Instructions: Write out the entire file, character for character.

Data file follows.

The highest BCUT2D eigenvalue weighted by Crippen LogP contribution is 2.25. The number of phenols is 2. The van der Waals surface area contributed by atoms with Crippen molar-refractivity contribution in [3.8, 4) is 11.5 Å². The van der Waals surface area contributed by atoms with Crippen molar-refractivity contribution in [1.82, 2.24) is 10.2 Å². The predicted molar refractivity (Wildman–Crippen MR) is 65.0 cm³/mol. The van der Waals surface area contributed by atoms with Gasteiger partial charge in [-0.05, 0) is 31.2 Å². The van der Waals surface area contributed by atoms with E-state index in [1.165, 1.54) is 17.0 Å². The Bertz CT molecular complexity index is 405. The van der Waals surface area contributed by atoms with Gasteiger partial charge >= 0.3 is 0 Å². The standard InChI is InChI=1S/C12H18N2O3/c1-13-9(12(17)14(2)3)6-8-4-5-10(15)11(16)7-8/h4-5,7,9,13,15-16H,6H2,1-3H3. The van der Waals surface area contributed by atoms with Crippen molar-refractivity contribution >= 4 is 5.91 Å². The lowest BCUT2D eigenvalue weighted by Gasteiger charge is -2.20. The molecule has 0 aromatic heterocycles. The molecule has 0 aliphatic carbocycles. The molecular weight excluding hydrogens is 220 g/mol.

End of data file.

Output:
The highest BCUT2D eigenvalue weighted by Crippen LogP contribution is 2.25. The number of phenols is 2. The van der Waals surface area contributed by atoms with Crippen molar-refractivity contribution in [3.8, 4) is 11.5 Å². The van der Waals surface area contributed by atoms with Crippen molar-refractivity contribution in [1.82, 2.24) is 10.2 Å². The predicted molar refractivity (Wildman–Crippen MR) is 65.0 cm³/mol. The van der Waals surface area contributed by atoms with Gasteiger partial charge in [-0.05, 0) is 31.2 Å². The van der Waals surface area contributed by atoms with E-state index in [1.165, 1.54) is 17.0 Å². The Bertz CT molecular complexity index is 405. The van der Waals surface area contributed by atoms with Gasteiger partial charge >= 0.3 is 0 Å². The standard InChI is InChI=1S/C12H18N2O3/c1-13-9(12(17)14(2)3)6-8-4-5-10(15)11(16)7-8/h4-5,7,9,13,15-16H,6H2,1-3H3. The van der Waals surface area contributed by atoms with Crippen molar-refractivity contribution >= 4 is 5.91 Å². The lowest BCUT2D eigenvalue weighted by Gasteiger charge is -2.20. The molecule has 0 aromatic heterocycles. The molecule has 0 aliphatic carbocycles. The molecular weight excluding hydrogens is 220 g/mol.